Another of the lists presented six science fiction books for linguists. Now it's never been clear to me that linguistics and fiction mix particularly well. Science fiction in particular has a bad rep with regard to linguistic accuracy. In Stargate SG1, for example, it's revealed that the reason the Ancient Egyptians spoke the language that they did was that they were visited by aliens who also spoke that language. Fine, so far, perhaps... but we're then led to assume that the Norse got their language from the grey-skinned Asgard aliens, and that the Romans learned Latin from the mysterious 'Ancients'. All these alien races are completely unrelated, of course. Enough to make a comparative linguist's brain overheat (though fortunately Asgard technology is capable of curing that). Worse still, almost all the myriad human societies they encounter on other worlds speak... English. I love SG1 dearly, but still.
Then Doctor Who and Star Trek cheat by employing a universal translator. (Oh hai computational linguists, could you build me one of those?) And even when alien races are given a foreign language to speak, assuming it isn't a code, or, worse, a cypher like Gnommish in the Artemis Fowl books (why would fairies speak an enciphered version of English?), it's usually constructed broadly as a human language, like the Na'vi language created for Avatar. (OMG ejectives!) In some ways, this is worse; it shows something of a lack of imagination, in any case. There are any number of ways that the different conceptual-intentional and sensorimotor systems of different alien life forms could be hooked up to one another. Why would they all behave like human languages?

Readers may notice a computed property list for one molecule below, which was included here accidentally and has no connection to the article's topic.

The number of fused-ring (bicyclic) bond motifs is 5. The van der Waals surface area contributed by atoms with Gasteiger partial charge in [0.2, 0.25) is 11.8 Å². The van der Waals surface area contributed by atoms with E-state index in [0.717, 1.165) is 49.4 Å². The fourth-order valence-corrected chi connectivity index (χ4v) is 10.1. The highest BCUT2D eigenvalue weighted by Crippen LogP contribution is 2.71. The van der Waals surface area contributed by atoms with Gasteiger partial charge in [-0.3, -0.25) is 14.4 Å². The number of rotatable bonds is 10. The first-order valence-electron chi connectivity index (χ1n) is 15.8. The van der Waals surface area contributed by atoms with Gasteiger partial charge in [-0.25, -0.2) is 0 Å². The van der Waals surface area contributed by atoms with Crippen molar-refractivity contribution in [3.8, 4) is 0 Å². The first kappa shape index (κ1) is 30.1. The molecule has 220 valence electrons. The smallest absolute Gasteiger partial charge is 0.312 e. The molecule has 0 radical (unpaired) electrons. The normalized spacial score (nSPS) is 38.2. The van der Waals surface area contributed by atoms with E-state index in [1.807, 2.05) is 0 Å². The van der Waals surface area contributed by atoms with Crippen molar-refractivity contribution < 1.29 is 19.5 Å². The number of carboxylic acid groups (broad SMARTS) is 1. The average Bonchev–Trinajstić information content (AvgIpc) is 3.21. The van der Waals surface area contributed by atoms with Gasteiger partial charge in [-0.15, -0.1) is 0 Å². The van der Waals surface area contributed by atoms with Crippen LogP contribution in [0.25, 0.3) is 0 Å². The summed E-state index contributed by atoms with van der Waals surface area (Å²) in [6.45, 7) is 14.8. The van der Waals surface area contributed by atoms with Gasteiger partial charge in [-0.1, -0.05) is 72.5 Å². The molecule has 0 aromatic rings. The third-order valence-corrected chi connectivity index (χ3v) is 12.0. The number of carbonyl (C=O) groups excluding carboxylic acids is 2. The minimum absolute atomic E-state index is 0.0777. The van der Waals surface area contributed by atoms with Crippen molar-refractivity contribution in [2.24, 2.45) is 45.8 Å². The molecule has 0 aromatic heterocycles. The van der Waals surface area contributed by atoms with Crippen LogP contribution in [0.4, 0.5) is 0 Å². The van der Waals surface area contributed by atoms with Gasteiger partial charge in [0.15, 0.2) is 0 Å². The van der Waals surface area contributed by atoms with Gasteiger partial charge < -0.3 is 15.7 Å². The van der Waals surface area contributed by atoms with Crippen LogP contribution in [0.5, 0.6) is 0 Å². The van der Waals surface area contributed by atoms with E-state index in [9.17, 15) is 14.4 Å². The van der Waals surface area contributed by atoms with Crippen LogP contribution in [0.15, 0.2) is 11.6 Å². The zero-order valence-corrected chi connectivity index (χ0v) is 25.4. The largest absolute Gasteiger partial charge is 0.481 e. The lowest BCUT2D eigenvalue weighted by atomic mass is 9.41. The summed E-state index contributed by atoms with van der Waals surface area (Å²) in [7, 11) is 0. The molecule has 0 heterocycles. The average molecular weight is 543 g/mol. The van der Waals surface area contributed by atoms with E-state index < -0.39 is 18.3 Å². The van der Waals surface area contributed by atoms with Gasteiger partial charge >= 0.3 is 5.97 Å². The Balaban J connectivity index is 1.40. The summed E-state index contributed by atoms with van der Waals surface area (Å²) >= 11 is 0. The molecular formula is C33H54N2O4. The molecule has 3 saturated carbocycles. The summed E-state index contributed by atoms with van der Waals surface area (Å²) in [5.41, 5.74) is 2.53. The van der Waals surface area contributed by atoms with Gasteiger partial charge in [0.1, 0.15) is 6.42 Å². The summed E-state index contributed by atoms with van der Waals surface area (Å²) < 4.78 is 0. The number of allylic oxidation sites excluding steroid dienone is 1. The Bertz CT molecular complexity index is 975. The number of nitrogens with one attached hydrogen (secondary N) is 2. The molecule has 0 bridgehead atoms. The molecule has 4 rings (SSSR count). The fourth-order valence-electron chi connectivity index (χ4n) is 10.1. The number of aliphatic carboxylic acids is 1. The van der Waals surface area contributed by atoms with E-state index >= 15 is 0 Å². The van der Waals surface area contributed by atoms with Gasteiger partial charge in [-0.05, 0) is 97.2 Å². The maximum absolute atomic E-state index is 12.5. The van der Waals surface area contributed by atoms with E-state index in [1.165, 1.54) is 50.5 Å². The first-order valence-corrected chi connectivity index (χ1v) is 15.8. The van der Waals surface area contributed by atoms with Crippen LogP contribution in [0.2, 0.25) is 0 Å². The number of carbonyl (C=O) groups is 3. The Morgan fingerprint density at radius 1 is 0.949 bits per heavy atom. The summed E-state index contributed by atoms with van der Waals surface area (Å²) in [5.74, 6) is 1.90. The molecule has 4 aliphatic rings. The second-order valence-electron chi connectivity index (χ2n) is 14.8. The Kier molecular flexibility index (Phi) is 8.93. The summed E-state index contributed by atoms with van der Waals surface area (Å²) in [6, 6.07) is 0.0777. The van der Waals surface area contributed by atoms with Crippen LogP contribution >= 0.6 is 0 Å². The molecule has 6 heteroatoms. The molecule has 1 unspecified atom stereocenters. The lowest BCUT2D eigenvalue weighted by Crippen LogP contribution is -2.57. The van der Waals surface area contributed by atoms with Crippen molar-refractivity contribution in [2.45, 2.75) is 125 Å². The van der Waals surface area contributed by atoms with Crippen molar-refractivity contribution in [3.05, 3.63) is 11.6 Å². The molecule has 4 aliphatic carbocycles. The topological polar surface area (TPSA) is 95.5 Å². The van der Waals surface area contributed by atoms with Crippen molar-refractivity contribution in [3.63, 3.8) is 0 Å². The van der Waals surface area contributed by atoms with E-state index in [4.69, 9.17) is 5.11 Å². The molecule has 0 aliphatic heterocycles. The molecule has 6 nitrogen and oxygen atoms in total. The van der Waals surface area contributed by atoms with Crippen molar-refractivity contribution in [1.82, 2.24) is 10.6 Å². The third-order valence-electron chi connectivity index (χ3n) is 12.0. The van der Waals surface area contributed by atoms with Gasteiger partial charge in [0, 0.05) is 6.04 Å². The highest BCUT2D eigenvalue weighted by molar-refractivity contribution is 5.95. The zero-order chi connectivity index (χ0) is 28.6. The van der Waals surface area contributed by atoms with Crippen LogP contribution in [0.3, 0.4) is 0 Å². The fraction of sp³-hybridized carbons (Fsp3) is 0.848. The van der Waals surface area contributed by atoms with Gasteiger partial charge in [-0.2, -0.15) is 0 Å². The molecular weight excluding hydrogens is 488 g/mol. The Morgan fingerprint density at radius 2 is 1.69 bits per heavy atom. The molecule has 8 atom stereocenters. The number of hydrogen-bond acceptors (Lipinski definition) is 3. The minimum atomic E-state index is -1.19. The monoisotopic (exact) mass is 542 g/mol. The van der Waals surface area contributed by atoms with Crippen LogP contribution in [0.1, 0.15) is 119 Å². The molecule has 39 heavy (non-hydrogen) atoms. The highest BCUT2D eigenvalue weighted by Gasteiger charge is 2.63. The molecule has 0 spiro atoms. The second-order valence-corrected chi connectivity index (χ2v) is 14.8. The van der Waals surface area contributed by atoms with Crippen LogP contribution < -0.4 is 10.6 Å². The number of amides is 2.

In fairness, the works I'm criticizing really aren't science fiction in the purest sense of the term. They all fit much better into a category of 'space fantasy' or 'space adventure' that's far removed from the works of Wells, Clarke, Dick, Capek, Lem and the real pioneers of concept science fiction. Fun though the former may be, I'm always on the lookout for a work of the latter kind that takes language seriously. China Miéville's Embassytown may be such a book.
The Ariekei, or 'Hosts', have two mouths each, and can vocalize only using both simultaneously. More interestingly, their 'language' (known as 'Language') has no deixis, and they are unable to lie (and, by extension, to use metaphor; simile is a grey area). They are also incapable of comprehending Language unless it is spoken by an entity that they recognize as having a single mind, so two ordinary people can't fake it, nor can speech synthesis.
I'm not entirely convinced that all of Miéville's setup actually makes sense, especially the dénouement. But it's really refreshing to read someone who's actually attempted to play with the boundaries of what language is all about. More to the point, the book is a very enjoyable read. And it even has a linguist as a prominent character:
"I got almost all of it," Scile told me afterwards. He was very excited. "They shift tenses," he said. "When they mentioned the negotiations they - the Ariekei, I mean - were in present discontinuous, but then they shifted into the elided past-present. That's for, uh..." I knew what it was for, I assured him. He'd told me already. How could you not smile at him? I'd listened to him with affection, if not always with interest, over hundreds of hours. "Does it ever occur to you that this language is impossible, Avice?" he said. "Im, poss, ih, bul. They don't have polysemy. Words don't signify: they are their referents. How can they be sentient and not have symbolic language? ...So yeah, go away and read this book. It may not be as page-turningly thrilling as Miéville's other work The City & The City, but it makes up for that with soaring imagination. And to my non-linguist friends: if I ever start going on like Scile, slap me upside the head and remind me of this.